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Frequently Asked Questions About Cover Letters
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Here are brief answers to some frequently asked questions about cover letters:

1) What is the proper tone of a cover letter?

The impressions your cover letter gives to prospective employers about you often have a tremendous bearing on your ability to get an interview. Your letter should be well written, and you should sound enthusiastic and confident about your ability to add value to the company, without sounding arrogant or pretentious. Often people confuse confidence with arrogance. To appear confident, simply state what you already know-that you can perform the job well for X, Y, and Z reasons. As long as what you state is the truth, it will never appear arrogant.

2) What is the protocol for requesting an interview?

Should I tell the employer that I will contact him/her at a certain time, rather than asking to be contacted? Some experts may tell job seekers to make the first phone call rather than wait, but it is not always in the job seeker's best interest. Employers do not want to be hounded by job seekers. Often, they will state so in their advertisements. The best approach is to state that you are available for an immediate interview at the employers' convenience. They will contact you if they are interested.

3) Do I need to show I have researched the firm/company I'm applying to?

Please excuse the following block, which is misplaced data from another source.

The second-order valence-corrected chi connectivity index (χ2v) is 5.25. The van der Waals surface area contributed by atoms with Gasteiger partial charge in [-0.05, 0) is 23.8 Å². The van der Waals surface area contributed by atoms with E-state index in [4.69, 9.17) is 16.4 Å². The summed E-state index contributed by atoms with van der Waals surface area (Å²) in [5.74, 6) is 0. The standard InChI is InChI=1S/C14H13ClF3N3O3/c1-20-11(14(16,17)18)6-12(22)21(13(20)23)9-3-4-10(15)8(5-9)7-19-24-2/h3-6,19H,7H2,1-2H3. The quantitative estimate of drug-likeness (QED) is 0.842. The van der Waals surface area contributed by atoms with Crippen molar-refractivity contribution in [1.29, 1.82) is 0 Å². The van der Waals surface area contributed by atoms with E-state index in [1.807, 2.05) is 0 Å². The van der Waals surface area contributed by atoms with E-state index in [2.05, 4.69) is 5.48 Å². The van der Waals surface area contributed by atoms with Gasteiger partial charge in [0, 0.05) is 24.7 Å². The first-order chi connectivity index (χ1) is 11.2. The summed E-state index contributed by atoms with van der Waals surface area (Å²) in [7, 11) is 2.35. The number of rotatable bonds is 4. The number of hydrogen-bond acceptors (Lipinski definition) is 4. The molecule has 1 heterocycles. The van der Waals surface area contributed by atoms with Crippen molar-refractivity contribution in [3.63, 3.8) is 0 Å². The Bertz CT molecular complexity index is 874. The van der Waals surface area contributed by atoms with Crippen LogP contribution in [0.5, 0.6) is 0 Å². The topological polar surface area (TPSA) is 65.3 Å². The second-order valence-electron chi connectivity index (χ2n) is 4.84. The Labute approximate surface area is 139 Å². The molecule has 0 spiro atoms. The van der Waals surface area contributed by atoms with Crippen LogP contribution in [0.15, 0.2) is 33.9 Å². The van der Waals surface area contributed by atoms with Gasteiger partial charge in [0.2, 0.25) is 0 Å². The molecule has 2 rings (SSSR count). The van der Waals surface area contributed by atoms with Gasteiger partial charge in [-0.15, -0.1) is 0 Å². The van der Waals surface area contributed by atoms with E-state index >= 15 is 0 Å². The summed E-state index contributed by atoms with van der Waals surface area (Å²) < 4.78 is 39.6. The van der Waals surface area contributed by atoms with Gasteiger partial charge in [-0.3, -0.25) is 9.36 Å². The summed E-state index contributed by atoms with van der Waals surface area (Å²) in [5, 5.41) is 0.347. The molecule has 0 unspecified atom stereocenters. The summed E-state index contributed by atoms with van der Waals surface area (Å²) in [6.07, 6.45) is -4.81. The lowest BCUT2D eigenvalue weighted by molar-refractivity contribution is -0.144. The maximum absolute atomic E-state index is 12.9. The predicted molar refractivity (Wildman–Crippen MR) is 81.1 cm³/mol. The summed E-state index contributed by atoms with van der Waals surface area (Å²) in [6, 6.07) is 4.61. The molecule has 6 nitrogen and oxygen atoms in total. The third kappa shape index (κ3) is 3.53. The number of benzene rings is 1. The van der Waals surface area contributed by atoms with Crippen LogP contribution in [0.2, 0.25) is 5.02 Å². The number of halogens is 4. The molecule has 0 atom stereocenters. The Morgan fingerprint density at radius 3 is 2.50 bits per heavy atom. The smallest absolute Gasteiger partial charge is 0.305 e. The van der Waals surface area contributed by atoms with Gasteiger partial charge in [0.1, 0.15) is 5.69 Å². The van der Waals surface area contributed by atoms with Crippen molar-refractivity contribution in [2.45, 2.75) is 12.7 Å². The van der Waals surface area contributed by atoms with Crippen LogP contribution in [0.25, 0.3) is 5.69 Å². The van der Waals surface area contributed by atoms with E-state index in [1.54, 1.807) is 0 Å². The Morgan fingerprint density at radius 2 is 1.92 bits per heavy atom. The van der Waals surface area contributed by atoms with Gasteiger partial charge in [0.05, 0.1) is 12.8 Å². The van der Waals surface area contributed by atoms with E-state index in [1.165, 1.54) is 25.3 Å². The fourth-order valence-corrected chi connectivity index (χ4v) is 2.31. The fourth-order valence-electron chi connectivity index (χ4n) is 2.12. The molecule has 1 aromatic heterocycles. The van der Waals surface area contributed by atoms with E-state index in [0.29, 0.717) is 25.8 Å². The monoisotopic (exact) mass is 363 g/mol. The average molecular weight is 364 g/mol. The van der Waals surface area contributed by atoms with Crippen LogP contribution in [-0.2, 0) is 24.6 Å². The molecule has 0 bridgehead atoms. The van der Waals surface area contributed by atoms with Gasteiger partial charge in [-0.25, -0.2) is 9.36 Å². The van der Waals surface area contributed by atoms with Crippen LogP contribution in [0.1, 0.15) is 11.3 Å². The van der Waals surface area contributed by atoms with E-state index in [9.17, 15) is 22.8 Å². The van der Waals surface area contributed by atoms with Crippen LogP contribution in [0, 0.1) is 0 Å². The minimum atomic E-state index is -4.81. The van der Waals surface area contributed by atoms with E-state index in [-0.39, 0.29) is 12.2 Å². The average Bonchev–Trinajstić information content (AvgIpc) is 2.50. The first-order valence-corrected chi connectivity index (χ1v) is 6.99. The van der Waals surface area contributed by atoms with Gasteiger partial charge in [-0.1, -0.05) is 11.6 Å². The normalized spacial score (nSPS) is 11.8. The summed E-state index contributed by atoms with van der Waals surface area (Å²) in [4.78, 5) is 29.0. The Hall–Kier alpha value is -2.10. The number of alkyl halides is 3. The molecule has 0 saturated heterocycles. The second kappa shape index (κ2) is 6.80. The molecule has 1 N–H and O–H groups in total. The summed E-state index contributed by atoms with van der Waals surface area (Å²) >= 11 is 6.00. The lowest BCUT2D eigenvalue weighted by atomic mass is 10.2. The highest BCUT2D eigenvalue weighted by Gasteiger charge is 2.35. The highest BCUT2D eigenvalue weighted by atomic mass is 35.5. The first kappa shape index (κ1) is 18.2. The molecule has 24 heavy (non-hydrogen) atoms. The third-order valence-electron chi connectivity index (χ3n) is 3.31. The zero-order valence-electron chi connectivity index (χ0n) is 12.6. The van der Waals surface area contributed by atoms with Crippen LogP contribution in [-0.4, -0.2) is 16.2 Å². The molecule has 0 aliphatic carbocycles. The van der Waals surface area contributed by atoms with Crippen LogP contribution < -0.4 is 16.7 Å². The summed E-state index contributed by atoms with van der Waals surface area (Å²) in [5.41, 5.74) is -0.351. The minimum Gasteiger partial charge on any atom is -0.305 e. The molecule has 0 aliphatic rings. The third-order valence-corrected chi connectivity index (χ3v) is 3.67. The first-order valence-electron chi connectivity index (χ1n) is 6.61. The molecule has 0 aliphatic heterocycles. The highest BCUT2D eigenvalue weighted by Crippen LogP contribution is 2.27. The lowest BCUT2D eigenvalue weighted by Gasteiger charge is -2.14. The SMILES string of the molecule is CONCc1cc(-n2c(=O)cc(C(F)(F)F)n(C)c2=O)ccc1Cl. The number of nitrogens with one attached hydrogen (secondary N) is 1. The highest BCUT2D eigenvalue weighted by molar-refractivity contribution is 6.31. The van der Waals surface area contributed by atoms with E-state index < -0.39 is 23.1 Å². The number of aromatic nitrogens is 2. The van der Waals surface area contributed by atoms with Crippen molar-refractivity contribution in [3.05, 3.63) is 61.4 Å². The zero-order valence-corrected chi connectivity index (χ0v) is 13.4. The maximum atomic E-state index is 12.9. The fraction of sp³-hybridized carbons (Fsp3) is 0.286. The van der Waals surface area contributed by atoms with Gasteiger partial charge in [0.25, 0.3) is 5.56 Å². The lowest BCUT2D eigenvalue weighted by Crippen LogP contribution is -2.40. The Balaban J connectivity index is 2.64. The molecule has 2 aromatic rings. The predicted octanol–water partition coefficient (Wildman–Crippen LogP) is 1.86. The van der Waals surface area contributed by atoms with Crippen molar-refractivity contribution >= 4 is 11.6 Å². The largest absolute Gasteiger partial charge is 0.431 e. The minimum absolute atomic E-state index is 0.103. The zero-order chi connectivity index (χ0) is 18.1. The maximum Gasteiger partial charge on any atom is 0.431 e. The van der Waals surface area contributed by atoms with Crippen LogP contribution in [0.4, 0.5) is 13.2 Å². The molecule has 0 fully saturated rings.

The more you know about a company, the more knowledgeable you sound. But do not inundate the employer with facts he/she already knows. Simply use this information to determine what qualities and experience you have that would be valuable to the employer.

4) Should I mention salary requirements in my cover letter?

With salary requirements, it is best to only mention them when it is specifically requested in an advertisement. If it is not, then the topic is sure to come up during a later interview.

5) Is there a specific cover letter format I need to use?

As with a resume, the format of your cover letter should be dictated by your particular experience. It is best to keep letters as brief as possible and to not overwhelm the reader with large paragraphs. Employing the three to four rule should work for most applicants: no more than three to four sentences per paragraph and no more than three to four paragraphs per letter.

6) What is the best way to deal with employment dates that could possibly be construed as having a negative connotation?

Dates that show you are currently unemployed, prone to hopping jobs, or not the typical age of someone who might be considered ideal can be explained by applying the correct spin on them in your cover letter. This is where you can explain that you were part of a massive layoff from your employer of 10 years, you took time off to obtain your master's degree, or you took three years off to raise your child, all the while maintaining contact with former coworkers and keeping up with current trends in your industry.

7) If I have been laid-off/fired/quit, how do I broach this subject?

You have to put it in the best possible light. Casting aspersions on your former employer will not make anyone want you aboard, for fear you may exhibit similar behavior if/when you leave them. Keep letters as positive as possible. If you were fired, don't bring it up. If you quit, you could put a positive spin on it by stating that although you thoroughly enjoyed your former job, you felt that this was a point in your career at which you wanted to explore new and more involved challenges in a position such as this. Simply put, find the silver lining surrounding your situation and make that the focal point rather than the negative black cloud.


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